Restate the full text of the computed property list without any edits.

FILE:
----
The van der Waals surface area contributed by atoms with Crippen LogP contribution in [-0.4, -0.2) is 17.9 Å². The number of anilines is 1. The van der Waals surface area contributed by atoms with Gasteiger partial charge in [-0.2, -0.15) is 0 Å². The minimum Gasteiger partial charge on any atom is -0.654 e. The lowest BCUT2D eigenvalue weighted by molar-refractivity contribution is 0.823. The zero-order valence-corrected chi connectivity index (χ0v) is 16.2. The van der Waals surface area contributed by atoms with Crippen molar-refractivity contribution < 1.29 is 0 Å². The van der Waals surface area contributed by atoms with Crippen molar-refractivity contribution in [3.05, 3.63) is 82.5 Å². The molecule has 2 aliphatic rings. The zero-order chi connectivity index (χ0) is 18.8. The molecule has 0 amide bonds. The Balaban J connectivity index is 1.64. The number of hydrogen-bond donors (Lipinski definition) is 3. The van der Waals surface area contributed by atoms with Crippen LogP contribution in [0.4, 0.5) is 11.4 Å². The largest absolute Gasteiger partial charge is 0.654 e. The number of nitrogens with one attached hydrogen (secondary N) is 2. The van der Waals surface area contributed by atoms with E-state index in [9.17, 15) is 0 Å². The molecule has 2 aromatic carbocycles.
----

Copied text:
The van der Waals surface area contributed by atoms with Crippen LogP contribution in [-0.4, -0.2) is 17.9 Å². The number of anilines is 1. The van der Waals surface area contributed by atoms with Gasteiger partial charge in [-0.2, -0.15) is 0 Å². The minimum Gasteiger partial charge on any atom is -0.654 e. The lowest BCUT2D eigenvalue weighted by molar-refractivity contribution is 0.823. The zero-order valence-corrected chi connectivity index (χ0v) is 16.2. The van der Waals surface area contributed by atoms with Crippen molar-refractivity contribution < 1.29 is 0 Å². The van der Waals surface area contributed by atoms with Crippen molar-refractivity contribution in [3.05, 3.63) is 82.5 Å². The molecule has 2 aliphatic rings. The zero-order chi connectivity index (χ0) is 18.8. The molecule has 0 amide bonds. The Balaban J connectivity index is 1.64. The number of hydrogen-bond donors (Lipinski definition) is 3. The van der Waals surface area contributed by atoms with Crippen LogP contribution in [0.4, 0.5) is 11.4 Å². The largest absolute Gasteiger partial charge is 0.654 e. The number of nitrogens with one attached hydrogen (secondary N) is 2. The van der Waals surface area contributed by atoms with E-state index in [9.17, 15) is 0 Å². The molecule has 2 aromatic carbocycles.